Alan Shatter: Fennelly, Cooke reports show claims were untrue

‘Sometimes, in the interests of truth, it is important to stand your ground’

 

The Fennelly commission inquiry was confronted by conflicting accounts of what occurred immediately preceding the premature retirement of former Garda commissioner Martin Callinan on March 25th, 2014.

The commission engaged in a painstaking approach to unravelling and documenting what had occurred. The inquiry was conducted impeccably and is beyond reproach. Everything was done to ensure fair procedures were applied, all records and papers of relevance examined, all relevant parties appropriately engaged, their testimony obtained and vigorously questioned. Everyone concerned was given an opportunity to reflect on the draft report and conclusions reached and opportunity to comment. The report fully and transparently details the steps taken by the inquiry. The manner in which the commission undertook its work is a model of how to conduct a statutory inquiry.

The Fennelly interim report speaks for itself. I do not believe it requires from me any interpretation. I believe it is right that those outside the events detailed in the report make their own judgment on it.

From a personal perspective, of course, I welcome the commission’s finding that, prior to the then commissioner’s premature retirement I neither received nor had any knowledge of the letter of March 10th, 2014, on the “Garda taping issue” furnished by the then commissioner to Brian Purcell, then secretary general of the Department of Justice.

I also welcome the finding that it was not until the evening of March 24th, 2014, that I was first properly briefed on the discovery of tapes in various Garda stations and of An Garda Síochána taping of phone conversations for many years. Each of these findings discredits allegations to which I was subjected both by Opposition TDs and some commentators of my being untruthful about these matters.

GSOC ‘bugging scandal’

This is not the first report published since my resignation from the Government determining that political allegations made during the unprecedented series of Garda controversies in the period from January to March 2014 were untrue.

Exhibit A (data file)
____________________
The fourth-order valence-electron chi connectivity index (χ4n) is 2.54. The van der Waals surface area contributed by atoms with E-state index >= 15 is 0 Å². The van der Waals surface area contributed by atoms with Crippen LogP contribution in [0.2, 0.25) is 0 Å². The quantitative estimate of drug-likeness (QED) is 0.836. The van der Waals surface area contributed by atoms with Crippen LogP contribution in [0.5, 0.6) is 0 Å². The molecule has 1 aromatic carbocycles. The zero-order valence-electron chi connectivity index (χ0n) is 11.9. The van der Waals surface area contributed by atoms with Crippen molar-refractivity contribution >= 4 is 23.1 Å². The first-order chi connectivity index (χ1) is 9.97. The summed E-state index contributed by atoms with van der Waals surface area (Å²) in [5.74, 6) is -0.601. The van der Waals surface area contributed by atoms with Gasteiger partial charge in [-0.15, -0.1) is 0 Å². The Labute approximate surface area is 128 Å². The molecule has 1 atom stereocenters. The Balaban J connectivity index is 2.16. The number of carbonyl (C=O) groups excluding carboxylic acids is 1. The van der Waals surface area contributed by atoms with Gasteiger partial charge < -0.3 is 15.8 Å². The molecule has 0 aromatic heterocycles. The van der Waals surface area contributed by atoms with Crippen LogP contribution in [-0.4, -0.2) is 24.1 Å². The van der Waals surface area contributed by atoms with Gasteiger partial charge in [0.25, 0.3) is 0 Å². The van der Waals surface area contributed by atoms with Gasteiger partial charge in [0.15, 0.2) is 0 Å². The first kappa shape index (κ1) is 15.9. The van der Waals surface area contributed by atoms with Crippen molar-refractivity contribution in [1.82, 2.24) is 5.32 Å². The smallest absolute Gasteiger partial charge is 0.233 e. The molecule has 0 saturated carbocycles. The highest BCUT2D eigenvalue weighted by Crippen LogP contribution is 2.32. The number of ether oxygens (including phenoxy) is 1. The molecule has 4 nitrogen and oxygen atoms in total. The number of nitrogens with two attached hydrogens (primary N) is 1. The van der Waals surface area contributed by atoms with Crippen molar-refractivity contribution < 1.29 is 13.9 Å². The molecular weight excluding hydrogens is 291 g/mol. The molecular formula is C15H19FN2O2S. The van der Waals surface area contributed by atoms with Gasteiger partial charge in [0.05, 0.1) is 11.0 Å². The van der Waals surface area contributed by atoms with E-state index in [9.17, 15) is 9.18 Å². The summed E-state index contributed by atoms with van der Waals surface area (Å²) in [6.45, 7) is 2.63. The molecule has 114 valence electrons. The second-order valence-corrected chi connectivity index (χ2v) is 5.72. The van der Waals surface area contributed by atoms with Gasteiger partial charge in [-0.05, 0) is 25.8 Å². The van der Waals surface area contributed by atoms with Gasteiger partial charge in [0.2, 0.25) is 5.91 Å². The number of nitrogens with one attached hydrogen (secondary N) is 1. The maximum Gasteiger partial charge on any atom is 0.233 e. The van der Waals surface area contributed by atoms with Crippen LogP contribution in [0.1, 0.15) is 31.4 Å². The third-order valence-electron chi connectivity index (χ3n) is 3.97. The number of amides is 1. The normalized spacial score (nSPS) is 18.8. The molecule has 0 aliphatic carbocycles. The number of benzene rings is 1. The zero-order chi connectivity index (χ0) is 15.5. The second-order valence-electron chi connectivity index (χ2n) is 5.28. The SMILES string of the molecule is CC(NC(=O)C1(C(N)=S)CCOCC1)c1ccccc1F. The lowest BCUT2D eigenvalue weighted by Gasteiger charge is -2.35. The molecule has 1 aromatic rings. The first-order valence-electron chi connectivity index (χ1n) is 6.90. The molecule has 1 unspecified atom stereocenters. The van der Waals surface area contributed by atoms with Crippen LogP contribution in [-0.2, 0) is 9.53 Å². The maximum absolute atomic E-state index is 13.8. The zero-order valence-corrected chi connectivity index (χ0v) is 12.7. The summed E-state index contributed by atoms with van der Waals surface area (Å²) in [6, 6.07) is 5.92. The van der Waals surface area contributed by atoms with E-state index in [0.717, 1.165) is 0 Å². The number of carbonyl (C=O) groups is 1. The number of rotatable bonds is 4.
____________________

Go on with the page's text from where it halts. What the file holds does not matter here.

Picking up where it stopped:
In early February 2014 it was alleged that An Garda Síochána had put the Garda Síochána Ombudsman Commission (GSOC) under surveillance, that I was covering up this “fact” and guilty of misleading the Dáil about GSOC’s obligation to inform me of the investigation it had undertaken. Mr Justice Cooke conducted an inquiry into what became known as the “GSOC bugging scandal”, a term coined under the assumption that GSOC had been under surveillance.

While the Cooke inquiry, unlike Fennelly, was non-statutory, it also fully and properly complied with fair procedures, examined all relevant records and papers, engaged with all parties and gave them an opportunity to comment on preliminary conclusions. It was a model of how to conduct a non-statutory inquiry.

The Cooke report, published about six weeks after my resignation, confirmed I told the truth about the GSOC issue, concluded that GSOC had not been under surveillance and that there was no evidence of the Garda engaging in surveillance of the commission. Despite that, the “GSOC bugging scandal” resurfaced this week in discussions on the Fennelly report as if the Cooke report had never existed.

In mid-January 2014, the long-standing penalty points controversy was revived at a meeting of the Dáil Public Accounts Committee (PAC) with new allegations made of Garda misconduct and an unfortunate comment by the then Garda commissioner.